The actors are often partners in real life. There are fewer breast implants, more realistic body types, and softer camera angles. And the scenes don't always end with the so-called money shot.
"Sex does not end with the man's climax, that's not what it is about," said Royalle. "There's always after play. And you don't just see the guy falling asleep. You don't just cut to black, there's always, 'I love you's' and giggling, laughing."
Porn Shops Run By Women, for Women
Women aren't just transforming the style of porn flicks, but they're also changing the way it's sold.
In Old Town section of Alexandria, Va., a place known for quaint, cobblestoned streets and as a former getaway for George and Martha Washington, one of the town's most successful new shops is "Le Tache," opened earlier this year.
"We sell lingerie, lotions lubricants, personal lubricants. We sell erotic toys and we sell DVDs. And we have a few goodies," said Bo Kenney, owner of Le Tache. "I have said it before. I thought George Washington probably would have shopped here. You know he did fight for liberty."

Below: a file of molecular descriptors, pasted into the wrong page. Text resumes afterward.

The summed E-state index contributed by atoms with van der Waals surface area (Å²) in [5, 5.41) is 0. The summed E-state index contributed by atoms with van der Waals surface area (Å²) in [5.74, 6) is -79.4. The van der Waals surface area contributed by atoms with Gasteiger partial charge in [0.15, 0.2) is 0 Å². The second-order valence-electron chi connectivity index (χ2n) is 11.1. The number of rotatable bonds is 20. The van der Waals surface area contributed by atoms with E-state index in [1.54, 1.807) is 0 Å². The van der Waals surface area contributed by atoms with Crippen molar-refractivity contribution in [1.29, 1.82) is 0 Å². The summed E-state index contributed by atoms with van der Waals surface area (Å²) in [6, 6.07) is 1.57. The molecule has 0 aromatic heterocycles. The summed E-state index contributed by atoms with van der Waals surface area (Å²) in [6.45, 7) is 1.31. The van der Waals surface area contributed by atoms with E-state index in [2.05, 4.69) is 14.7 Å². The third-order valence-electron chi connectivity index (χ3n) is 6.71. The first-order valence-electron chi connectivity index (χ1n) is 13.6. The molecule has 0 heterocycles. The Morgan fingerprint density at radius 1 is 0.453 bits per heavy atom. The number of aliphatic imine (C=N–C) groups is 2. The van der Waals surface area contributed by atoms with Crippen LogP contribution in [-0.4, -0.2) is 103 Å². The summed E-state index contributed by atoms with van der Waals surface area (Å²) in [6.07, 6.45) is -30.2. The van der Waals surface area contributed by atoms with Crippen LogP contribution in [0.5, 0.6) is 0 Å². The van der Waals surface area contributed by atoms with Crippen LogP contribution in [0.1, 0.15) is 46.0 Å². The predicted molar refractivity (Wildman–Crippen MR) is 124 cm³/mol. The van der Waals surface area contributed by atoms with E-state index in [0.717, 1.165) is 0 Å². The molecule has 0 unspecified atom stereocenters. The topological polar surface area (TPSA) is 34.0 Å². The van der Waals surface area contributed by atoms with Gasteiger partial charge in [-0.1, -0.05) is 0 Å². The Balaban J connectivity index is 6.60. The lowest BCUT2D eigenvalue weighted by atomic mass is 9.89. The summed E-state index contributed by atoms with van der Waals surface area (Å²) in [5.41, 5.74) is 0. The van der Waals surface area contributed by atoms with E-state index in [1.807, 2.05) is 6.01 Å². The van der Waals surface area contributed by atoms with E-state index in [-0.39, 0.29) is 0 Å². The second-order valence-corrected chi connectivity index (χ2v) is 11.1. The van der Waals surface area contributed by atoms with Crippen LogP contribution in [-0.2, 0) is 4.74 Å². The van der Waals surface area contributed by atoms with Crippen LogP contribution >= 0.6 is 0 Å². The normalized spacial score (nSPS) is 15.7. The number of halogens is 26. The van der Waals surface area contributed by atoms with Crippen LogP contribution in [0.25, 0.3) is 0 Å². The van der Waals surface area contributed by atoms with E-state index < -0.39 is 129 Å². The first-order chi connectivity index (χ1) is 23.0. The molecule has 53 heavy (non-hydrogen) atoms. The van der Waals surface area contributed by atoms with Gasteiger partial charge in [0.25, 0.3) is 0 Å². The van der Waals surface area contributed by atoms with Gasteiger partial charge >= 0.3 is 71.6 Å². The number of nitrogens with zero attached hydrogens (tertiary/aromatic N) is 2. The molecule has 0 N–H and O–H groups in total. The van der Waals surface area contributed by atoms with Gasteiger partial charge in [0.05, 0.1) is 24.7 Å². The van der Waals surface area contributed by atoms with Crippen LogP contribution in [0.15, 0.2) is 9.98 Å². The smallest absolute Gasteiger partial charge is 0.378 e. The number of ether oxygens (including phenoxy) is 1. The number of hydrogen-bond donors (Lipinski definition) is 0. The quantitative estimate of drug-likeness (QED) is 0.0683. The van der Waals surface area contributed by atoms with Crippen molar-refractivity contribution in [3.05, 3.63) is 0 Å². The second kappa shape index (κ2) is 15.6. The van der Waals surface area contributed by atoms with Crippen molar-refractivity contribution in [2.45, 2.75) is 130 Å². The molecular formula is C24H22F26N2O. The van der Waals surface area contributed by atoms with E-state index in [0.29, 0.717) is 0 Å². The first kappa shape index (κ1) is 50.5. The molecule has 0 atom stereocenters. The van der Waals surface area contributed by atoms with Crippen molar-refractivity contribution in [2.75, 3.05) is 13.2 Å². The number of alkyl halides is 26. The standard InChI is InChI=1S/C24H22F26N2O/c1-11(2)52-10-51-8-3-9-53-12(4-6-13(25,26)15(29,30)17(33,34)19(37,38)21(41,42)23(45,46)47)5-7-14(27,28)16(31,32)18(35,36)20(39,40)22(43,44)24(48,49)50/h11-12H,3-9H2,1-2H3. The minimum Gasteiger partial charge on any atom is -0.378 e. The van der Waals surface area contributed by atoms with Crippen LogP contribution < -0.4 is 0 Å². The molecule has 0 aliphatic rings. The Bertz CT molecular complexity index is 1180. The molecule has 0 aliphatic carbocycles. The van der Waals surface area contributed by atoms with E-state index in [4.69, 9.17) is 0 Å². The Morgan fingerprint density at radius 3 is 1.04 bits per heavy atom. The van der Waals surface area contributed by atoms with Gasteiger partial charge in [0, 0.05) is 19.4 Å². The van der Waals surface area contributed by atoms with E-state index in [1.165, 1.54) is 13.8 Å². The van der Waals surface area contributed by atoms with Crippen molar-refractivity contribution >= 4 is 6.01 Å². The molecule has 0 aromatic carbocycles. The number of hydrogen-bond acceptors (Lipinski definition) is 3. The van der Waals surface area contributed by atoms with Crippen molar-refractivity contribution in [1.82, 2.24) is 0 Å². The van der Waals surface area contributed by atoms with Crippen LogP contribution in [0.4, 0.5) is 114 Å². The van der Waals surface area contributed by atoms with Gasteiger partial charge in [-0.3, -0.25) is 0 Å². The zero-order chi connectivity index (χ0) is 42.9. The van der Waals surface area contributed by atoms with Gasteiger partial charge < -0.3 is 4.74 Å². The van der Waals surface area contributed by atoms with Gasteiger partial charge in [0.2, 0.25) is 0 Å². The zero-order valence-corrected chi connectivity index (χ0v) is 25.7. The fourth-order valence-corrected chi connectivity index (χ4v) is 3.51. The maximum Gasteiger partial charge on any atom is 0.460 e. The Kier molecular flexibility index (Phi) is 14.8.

Kenney says 60 percent of the customers are women and most of the locals seem take the store in stride.
Sex shops like Le Tache may turn some heads in Alexandria, but in other places across the country in San Francisco they're yesterday's news.
"Good Vibrations" has sold a variety of ergonomic sex toys for 30 years. It's a store run by women, for women and over the last five years, they say business has grown at a steady rate of 20 percent year after year. Even during the recession, sales are up 11 percent.
"San Francisco might well be the capital city for this kind of sexual exploration, and certainly being open about it as we are and non-judgmental. Not every place does," said staff sexologist Carol Queen.
No surprise, then, that San Francisco should be the home for OneTaste and its unusual yoga classes. Through the regular practice of orgasmic meditation, the folks at OneTaste strive to separate the pleasure of sex from the baggage of relationships and morality.